If investment practices in larger defined contribution (DC) plans generally migrate down market, it appears that custom target date funds (TDFs) are likely to come to a smaller plan near you. According to research conducted by PIMCO with large plan consultants, assets in custom TDFs grew by 40% in 2015 over the previous year and the number of plan sponsors using them more than doubled.
Why use custom TDFs? Consultants like to be able to control the glide path or how much risk is taken for each age group depending on the behavior and demographics of their client; they also like to be able to choose the underlying investments. Not mentioned is that costs tend to be lower and custom funds can include multi-manager strategies whereas the largest TDFs use only the proprietary investments of the TDF provider.
While TDFs are the overwhelming favorite choice by consultants as the default investment or QDIA (qualified default investment alternative), the percentage that recommend them dropped to 89% in 2015 compared to 96% in 2014 with risk based funds growing slightly – some use both. Semi-custom is also gaining popularity where the consultant uses the record keeper’s glide path but chooses the underlying funds from the plan’s menu of investments or DIAs (designated investment alternatives).
Also gaining popularity are white label funds which describe the investment strategy like “large growth” or “fixed income” and can include several different investment managers rather than forcing the investors to choose the funds themselves. White labelling is favored because it simplifies the process by participants, reduces reliance on brand names and allows plans to add and eliminate funds more easily without having to re-map assets.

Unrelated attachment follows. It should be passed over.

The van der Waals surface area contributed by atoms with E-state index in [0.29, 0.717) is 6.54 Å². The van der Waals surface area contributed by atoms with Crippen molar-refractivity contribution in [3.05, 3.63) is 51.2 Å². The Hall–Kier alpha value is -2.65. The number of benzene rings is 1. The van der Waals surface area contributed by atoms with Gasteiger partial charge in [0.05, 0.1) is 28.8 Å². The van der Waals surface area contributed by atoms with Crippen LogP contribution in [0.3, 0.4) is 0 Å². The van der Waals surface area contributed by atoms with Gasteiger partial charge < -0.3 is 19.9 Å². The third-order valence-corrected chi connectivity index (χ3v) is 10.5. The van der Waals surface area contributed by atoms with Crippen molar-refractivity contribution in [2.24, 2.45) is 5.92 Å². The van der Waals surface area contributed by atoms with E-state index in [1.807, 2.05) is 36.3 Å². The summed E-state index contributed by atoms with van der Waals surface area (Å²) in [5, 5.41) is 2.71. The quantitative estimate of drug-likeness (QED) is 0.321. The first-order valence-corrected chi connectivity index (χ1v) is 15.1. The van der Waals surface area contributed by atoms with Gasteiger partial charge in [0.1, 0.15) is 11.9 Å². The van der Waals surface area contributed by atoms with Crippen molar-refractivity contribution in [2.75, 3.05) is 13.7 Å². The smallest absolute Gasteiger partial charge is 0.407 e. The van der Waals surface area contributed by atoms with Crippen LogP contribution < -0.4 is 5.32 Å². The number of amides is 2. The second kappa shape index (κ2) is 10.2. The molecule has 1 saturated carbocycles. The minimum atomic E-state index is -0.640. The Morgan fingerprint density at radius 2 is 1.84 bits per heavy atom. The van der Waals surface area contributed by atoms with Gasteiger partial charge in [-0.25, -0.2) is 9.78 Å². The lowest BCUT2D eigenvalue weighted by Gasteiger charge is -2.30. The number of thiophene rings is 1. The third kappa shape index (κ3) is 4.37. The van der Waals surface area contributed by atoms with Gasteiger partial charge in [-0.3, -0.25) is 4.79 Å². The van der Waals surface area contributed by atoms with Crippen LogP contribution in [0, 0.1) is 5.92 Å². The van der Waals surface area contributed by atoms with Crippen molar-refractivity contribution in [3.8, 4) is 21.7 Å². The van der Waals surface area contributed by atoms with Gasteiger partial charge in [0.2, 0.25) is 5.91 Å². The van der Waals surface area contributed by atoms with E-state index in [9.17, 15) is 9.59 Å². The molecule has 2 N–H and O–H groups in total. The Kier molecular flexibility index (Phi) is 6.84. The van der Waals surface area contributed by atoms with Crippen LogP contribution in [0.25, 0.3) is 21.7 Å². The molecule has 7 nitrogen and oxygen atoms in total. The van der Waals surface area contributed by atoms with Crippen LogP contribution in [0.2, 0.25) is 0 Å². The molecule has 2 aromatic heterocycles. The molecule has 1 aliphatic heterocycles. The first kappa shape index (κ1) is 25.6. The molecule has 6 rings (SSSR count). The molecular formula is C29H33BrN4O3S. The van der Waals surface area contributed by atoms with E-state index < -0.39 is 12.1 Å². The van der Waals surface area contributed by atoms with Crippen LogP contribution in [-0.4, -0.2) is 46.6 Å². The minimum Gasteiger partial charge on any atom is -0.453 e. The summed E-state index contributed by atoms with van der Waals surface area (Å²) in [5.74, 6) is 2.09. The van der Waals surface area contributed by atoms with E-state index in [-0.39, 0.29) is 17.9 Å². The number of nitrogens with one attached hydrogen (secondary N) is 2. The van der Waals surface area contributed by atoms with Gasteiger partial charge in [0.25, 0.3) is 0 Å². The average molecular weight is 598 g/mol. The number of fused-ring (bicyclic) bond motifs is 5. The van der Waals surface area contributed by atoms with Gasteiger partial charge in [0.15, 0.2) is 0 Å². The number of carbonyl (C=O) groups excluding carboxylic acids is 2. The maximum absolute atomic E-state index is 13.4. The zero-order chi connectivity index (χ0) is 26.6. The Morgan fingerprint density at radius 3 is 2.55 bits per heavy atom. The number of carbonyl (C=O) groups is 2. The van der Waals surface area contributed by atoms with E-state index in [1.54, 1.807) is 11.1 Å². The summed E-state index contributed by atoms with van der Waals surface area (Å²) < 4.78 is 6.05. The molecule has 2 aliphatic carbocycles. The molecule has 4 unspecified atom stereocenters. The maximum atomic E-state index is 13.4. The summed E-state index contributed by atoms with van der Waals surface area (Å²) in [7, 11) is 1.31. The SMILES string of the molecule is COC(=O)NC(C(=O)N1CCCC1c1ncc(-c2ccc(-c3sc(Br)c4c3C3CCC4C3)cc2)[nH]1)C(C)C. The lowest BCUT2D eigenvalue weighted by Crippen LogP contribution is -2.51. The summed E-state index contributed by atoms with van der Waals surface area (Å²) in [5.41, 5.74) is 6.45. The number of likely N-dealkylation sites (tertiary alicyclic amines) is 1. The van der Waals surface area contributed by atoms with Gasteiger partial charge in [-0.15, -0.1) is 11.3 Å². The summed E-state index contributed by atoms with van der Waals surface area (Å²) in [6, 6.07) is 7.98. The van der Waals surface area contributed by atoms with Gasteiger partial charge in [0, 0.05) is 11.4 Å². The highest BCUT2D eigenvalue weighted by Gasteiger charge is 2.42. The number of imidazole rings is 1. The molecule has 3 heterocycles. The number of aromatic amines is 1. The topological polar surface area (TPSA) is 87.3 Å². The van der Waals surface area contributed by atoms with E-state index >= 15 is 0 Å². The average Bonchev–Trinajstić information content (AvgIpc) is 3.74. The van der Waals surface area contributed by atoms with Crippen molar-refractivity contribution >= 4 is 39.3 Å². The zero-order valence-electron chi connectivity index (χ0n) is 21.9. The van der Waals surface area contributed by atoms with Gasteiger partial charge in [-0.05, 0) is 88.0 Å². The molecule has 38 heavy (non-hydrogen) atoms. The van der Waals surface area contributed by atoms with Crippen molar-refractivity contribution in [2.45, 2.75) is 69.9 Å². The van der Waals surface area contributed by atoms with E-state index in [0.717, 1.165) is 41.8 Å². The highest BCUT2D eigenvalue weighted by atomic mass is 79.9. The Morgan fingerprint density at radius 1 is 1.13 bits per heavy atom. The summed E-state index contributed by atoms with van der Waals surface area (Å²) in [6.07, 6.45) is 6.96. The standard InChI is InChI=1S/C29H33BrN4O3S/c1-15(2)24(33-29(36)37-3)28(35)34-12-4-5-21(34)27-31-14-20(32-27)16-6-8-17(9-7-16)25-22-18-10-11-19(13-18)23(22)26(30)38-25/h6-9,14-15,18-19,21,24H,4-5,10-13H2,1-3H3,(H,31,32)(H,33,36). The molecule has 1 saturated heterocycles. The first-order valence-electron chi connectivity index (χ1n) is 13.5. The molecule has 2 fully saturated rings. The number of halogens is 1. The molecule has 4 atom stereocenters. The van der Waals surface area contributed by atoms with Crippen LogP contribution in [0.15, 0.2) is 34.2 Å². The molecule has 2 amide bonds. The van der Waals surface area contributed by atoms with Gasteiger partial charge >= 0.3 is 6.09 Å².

Some experts believe that custom funds will not migrate down market because it does not make economic sense for providers to incur the costs for smaller pools of assets and that off the shelf funds provide adequate choices. But some larger advisor groups like NFP Retirement, Sheridan Road, GRP, CAPTRUST, and Pensionmark, each with clients that have tens of billions of assets and more, are developing custom TDFs and white labeled investments at lower costs for their client base which include even the smallest plans. As MEPs (multiple employer plans) grow in the micro market, look for custom TDFs and white label providers to go after that market.
Bottom line: the days of defaulting into a record keeper’s proprietary TDF without proper due diligence are coming to an end. The only question is whether the move away from proprietary TDFs funds be to off the shelf or custom funds?
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